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Opinion & Editorial

When Diplomacy and Sports Collide: Awkward Relations between the NBA and China

Daryl Morey’s support for Hong Kong has put the NBA at unfortunate odds with China. (Wikimedia Commons)

Little did the average American citizen know in 1971 that after two decades of containment, all it would take for the United States and China to break the ice would be a ping-pong match.

For all of the 1950’s and 60’s, the Cold War had strained relations between the two super-powers. Within the states, there was widespread hatred towards the “aggressor” nation over 7,000 miles away, but the 1971 World Table Tennis Championships in Nagoya, Japan, provided an opportunity for the two countries to shift towards cordial relations.

And that’s exactly what happened. 

American Glenn Cowan and China’s representative, Zhuang Zedong, broke 21 years of silence between the two nations through an exchange of gifts, and in a whirlwind of events-the People’s Republic of China had suddenly extended an invitation for President Nixon to visit.

This was a turning point for both nations who longed for a return to normality, and all it took was a 2.7-gram ball. 

Now, 47 years later, another barrier stands between these two governments. 

Relations between the White House and the People’s Republic are worsening day by day, and over the past three weeks, the National Basketball Association has somehow found itself involved in a storm they wanted no part of.

On October 4, Houston Rockets GM, Daryl Morey, tweeted “Fight For Freedom. Stand With Hong Kong.” 

Without realizing the long-term consequences of his words, Morey set the stage for a complicated and uncertain future between basketball and the world’s most populous country.

The tweet ignited utter outrage among Chinese sponsors and the Chinese Basketball Association, and there was no hesitancy by these entities in displaying their disapproval.

To start, the government suspended preseason NBA broadcasts and canceled planned community events with the visiting Brooklyn Nets.

The Chinese Basketball Association then came out on the defensive, halting relations with the Houston Rockets, and the rest of the nation seems to have followed suit: many Chinese celebrities are advocating for a boycott of the Association, and countless brands ended sponsorships for the preseason games.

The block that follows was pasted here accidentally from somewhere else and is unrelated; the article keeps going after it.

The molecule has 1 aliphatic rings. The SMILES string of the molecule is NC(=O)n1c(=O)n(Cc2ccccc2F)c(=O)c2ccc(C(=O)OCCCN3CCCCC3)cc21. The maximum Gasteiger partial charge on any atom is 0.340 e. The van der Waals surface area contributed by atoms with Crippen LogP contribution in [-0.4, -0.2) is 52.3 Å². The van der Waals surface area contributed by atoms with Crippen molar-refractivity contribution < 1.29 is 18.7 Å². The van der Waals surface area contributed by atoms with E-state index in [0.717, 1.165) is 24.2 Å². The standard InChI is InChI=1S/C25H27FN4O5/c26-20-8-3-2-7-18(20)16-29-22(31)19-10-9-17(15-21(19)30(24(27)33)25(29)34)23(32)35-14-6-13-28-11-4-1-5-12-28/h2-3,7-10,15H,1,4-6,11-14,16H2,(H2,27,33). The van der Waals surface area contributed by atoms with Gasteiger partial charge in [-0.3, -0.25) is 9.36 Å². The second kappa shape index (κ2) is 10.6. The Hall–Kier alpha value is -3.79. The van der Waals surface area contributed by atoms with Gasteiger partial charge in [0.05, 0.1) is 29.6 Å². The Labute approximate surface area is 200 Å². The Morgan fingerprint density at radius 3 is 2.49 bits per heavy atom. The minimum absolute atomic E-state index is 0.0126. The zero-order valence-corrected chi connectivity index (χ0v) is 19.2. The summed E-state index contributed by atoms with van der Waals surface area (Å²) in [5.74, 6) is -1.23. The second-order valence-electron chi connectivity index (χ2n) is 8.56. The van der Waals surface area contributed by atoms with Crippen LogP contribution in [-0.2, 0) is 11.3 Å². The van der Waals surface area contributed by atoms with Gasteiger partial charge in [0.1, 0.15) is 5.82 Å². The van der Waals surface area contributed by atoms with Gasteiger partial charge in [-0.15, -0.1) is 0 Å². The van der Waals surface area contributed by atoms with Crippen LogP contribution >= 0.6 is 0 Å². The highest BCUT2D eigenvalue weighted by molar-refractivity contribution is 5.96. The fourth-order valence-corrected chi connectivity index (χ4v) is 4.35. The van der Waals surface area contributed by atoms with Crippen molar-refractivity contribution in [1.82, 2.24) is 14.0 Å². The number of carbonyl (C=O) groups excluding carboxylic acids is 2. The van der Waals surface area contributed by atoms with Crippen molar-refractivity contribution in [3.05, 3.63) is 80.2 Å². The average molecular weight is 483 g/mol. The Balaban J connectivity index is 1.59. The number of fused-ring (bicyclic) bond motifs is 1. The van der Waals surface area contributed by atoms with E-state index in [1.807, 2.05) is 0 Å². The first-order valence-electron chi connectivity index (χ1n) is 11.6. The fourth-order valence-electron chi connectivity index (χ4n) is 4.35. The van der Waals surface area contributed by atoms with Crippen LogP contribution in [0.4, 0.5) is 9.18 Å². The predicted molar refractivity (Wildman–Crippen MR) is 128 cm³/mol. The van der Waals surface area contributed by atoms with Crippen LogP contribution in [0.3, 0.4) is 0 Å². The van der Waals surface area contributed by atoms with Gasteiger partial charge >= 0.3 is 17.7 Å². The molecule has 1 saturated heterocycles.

This breaking of bonds with China is economically frightening for a league who signed a $1.5 billion deal with the Chinese network, Tencent, just last year. Furthermore, the total number of Chinese viewers for the 2018-2019 season far outweighed the number from the states. Needless to say, China has a commanding influence within the multi-billion dollar organization. 

NBA Commissioner, Adam Silver, has played the unsurprising role of the middle-man throughout this firestorm, calling it “regrettable” that the tweet offended many of the fans in China, while at the same time defending Morey’s right to free speech (and rightfully so). 

Silver, who has long been known as a progressive thinker, doesn’t quite know where the future is headed. At the recent Time 100 Health Summit, Silver stated that the losses for the league have “already been substantial,” and that he’s “not even sure where we’ll go from here.”

It’s hard to blame the 57-year-old commissioner for not having a clear vision of what’s to come. The association is largely dependent on revenue coming from the country led by Xi Jinping, and at the moment, Silver faces pressure from the White House to end its connections with China, and also, an increasing number of players and commentators are siding with Morey and Hong Kong.

Not knowing what will happen next is a scary thought for Silver and the NBA brand as a whole, and at the moment, the regular season games continue to be blacked out.

There is no clear solution or response to bridging the gap among Morey and China, the NBA and 500 million fans. Silver is still optimistic that basketball can be used as a tool for uniting our two nations. 

The fact remains that the authoritarian government thousands of miles away continues to oppress and imprison millions of citizens, and from every current perspective, it looks like this sport is only serving to divide our two nations further apart.



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